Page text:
Today, the longest superconducting energy cable in the world was integrated officially into the power grid of a German city. The cable of about 1 km in length now connects two transformer stations in the city center of Essen. This marks the start of a landmark practical test for the future energy supply of inner cities by RWE, Nexans, and KIT. Compared to conventional cables, the highly efficient and space-saving superconducting cable technology transports five times more power with hardly any losses.
Today’s celebration of the commissioning of the cable under the AmpaCity project took place at the Herkules transformer station in the inner city of Essen in the presence of Hannelore Kraft, Minister President of the state of North Rhine-Westphalia, Physics Nobel Prize Winner Johannes Georg Bednorz, one of the discoverers of high-temperature superconductivity, and numerous representatives of politics, industry, and science. KIT is one of the project partners of AmpaCity and contributes research and development work. In addition, it comprehensively studied the technical and economic feasibility of superconducting city grids and supports cable operation.
“This is a good day for […] the transformation of the energy system in Germany. Today, we start the first practical test of superconductor technology worldwide. The AmpaCity project is of high priority to North Rhine-Westphalia as a location of energy-producing industry,” Minister President Hannelore Kraft said.
“Research has to contribute to solving problems and meeting the needs of society,” emphasized Holger Hanselka, President of the Karlsruhe Institute of Technology. “The AmpaCity project is a good example of how contributions to current challenges like the energy turnaround may result from national long-term application-oriented fundamental research and close cooperation with innovative industry partners.”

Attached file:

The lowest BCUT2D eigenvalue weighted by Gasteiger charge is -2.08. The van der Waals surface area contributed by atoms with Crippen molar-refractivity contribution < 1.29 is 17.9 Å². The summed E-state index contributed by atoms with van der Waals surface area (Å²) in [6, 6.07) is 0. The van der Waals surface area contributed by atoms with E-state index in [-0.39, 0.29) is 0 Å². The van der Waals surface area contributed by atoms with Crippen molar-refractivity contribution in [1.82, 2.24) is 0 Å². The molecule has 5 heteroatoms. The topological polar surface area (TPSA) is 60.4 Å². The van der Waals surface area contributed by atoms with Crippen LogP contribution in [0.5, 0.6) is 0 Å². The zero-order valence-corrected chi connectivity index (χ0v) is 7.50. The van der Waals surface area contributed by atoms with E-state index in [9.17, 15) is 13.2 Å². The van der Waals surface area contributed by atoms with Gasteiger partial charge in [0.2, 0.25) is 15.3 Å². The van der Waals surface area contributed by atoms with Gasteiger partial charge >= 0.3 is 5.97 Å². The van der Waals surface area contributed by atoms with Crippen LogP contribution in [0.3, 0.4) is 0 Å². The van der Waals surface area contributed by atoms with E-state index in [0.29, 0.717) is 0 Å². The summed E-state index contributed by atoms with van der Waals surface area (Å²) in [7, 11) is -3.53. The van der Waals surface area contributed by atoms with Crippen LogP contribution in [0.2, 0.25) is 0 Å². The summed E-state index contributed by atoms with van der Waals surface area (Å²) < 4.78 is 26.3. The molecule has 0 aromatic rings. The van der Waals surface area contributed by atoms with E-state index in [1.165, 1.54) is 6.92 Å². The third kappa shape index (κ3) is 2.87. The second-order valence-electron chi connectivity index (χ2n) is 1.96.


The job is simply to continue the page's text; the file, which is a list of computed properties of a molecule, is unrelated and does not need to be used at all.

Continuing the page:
Peter Terium, Chief Executive Officer of RWE AG, pointed out: “AmpaCity is one of the outstanding innovative projects executed by RWE with high dedication and passion. The transformation of the energy system does not only require courage, inventive talent, and reliable partnership. The transformation of the energy system also needs healthy, competent companies that are able to cope with the associated challenges. Here in Essen, this is demonstrated in an impressive manner.”
“For KIT, AmpaCity represents an important milestone in long-term research into and development of superconducting grid components. For us, the profound change to be experienced by the electricity grid as a result of the increasing integration of renewable energy sources is a motivation to continue our efforts to supply innovative superconducting solutions for a secure, stable, and efficient grid,” said Joachim Knebel, Head of the Mechanical and Electrical Engineering Division of KIT.
“I am excited,” admitted Physics Nobel Prize Winner Johannes Georg Bednorz in the early phase of the AmpaCity project already. “What started to be a dream in the 1980s is now becoming reality. Real operation of a superconducting cable […].” As regards the status of superconducting technology, he confirms “that Germany is at the top of development again.”
“High-temperature superconducting energy cables are ready for commercialization. It took about 30 years for high-temperature superconductors to develop from an idea worth a Nobel Prize to an industrial application,” explained Mathias Noe, Head of the KIT Institute of Technical Physics and project partner of AmpaCity. “Research has succeeded in identifying better suited materials, producing cables of enhanced mechanical robustness, and minimizing AC losses. Cable operation under the AmpaCity project is to demonstrate that technical requirements associated with the use in practice are fulfilled with a high reliability.”